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sdogg73
07-28-2010, 03:22 AM
I plan on making an in home bar when I get home from Iraq and putting my home brew beer on tap. I was just wondering if anyone had put mead on tap before and how it turned out.

wildoates
07-28-2010, 08:08 AM
I don't, but only because I'm not willing to put out the capital at this point. I would in a heartbeat otherwise, especially because mead is better carbonated. :)

And thanks for serving over there in the sandbox. This American appreciates it!

Medsen Fey
07-28-2010, 08:55 AM
I don't have a bar/kegerator set up, but I use kegs for most of my aging and storage. Mead on tap is excellent, and for melomels in particular, I think the fruity aroma is preserved especially well.

I'll look forward to hearing what your impression is when you get home!

You have my thanks.

Medsen

Pewter_of_Deodar
07-28-2010, 09:26 AM
Most importantly, thank you for serving our country! May God bless you for your sacrifice.

I am headed off to Pennsic War in a couple of days. While there, I will be camping with a group of brewers from the New York area. We have meads and wines on tap for the two weeks of Pennsic with excellent results.

We use CO2 to pressurize. The beverages are stored in old cornie (soda) kegs. We use a chill plate in an ice chest to chill the drinks as they are served.

You just really need to make sure that your fermentations are done before you keg things. A keg will not stop fermentation although pressure build-up will stunt a fermentation a bit. But in the end you can have a "bottle bomb" that hurls sharp shards of aluminum around the room.

A few years ago we had a ten year old Blueberry Wine brought back to our camp in a cornie. It had been kegged and given to someone three or four years earlier and then passed around but never used. Eventually the "Return TO" tag on the keg brought it back to the camp. IT WAS GLORIOUS! So in this case it had been in a keg under pressure for three or more years without any other special handling (and likely with some unfavorable handling like hot tents and storage places) and had managed to remain just fine.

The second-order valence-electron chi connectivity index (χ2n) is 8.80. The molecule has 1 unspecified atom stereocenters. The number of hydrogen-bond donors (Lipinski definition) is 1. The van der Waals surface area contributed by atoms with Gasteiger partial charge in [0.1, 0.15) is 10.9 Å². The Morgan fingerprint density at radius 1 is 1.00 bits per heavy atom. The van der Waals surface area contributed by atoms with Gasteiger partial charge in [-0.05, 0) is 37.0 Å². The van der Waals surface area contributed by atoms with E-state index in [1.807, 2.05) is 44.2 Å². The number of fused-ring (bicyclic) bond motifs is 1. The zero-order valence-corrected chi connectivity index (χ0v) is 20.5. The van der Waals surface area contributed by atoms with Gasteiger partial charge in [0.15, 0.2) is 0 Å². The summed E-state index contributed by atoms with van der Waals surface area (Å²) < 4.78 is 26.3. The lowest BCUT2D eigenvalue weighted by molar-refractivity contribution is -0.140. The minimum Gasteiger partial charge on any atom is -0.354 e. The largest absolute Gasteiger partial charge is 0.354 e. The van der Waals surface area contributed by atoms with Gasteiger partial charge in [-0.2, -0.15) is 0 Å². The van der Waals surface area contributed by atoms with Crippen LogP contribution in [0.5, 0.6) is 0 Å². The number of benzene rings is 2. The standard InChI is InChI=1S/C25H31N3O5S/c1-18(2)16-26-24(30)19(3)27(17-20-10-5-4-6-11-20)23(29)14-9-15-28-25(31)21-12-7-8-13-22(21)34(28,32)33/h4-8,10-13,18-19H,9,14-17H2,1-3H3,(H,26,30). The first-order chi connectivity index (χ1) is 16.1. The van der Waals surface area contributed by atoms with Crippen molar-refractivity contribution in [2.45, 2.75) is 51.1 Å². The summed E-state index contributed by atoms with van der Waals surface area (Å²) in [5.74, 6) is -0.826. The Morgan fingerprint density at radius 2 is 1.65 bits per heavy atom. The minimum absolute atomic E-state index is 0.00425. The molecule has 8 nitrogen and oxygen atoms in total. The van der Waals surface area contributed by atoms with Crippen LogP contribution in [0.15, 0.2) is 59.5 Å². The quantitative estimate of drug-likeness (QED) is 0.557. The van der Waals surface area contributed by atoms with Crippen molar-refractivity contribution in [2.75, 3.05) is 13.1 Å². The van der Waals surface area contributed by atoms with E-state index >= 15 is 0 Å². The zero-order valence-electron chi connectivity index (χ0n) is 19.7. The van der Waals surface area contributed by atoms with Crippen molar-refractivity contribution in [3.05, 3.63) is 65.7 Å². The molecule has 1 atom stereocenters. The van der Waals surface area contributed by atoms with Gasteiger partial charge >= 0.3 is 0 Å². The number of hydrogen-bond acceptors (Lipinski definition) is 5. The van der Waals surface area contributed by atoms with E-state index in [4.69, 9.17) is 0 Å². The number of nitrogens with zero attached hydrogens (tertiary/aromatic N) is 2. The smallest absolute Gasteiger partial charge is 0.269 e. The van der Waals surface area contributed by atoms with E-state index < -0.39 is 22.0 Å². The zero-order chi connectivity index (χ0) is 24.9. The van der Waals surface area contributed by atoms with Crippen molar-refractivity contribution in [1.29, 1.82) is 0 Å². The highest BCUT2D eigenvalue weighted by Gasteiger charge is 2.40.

The group I am with makes sure to keep everything under pressure. We serve at a lower pressure to prevent foaming. But for storage I am thinking that the kegs get pumped up to 50 or 60 PSI. (That may not be the right number.)

Good luck and again, thanks for serving,
Pewter

Medsen Fey
07-28-2010, 09:40 AM
Pewter raises a good point about the gas used. To seal a Corny keg properly and to dispense the keg needs to be pressurized. If you are doing it with the CO2 that you use for beer, you will have sparkling mead. That's great if sparkling mead is what you want. If you want the mead still, you need to pressurize the keg with another gas - nitrogen or argon (both are readily available) which don't remain in solution and won't cause the mead to be bubbly for more than a few seconds.

As for the pressures in a keg - you generally don't need more than 5-10 PSI, unless you are wanting it carbonated for sparkling in which case the numbers can be 50-60 or higher. For really high pressure, just remember that the little plastic dispenser taps won't hold and will start spewing your mead like a fountain. You can read more about this, and the pressure tolerance of kegs in a thread in the Patron's area called "Pressure Crashing vs. Cold Crashing" (http://www.gotmead.com/forum/showthread.php?t=13550&highlight=pressure+crashing).

jkane
07-28-2010, 10:00 AM
Thanks from another American and former vet.

I almost exclusivly keg now. Never thought about nitorgen not staying in solution! I have a tank sitting next to my kegged mead too! Have to test that out. I use very little CO2. Never keep it under pressure. Always let it off after serving or at the end of the night. The only down side is as the 5 gallon keg gets down to 1 gallon or so, I am torn between getting the keg back to refill, versus saving the last to let it age! I usually take the last 3-4 bottles worth and bottle them simply by pouring from a picnic tap with a long plastic bottleing tube stuffed into it to fill from the bottom of the bottle. Cork and put in the cellar.

It ages about the same as in bottles. I wish I could afford a dozen 2 or 3 gallon kegs though! That would be very "sweet".

I have carbonated some, but not many meads. Not my favortie style. I have a hard time making low alcohol meads, which tend to be better carbonated than sac meads! ;D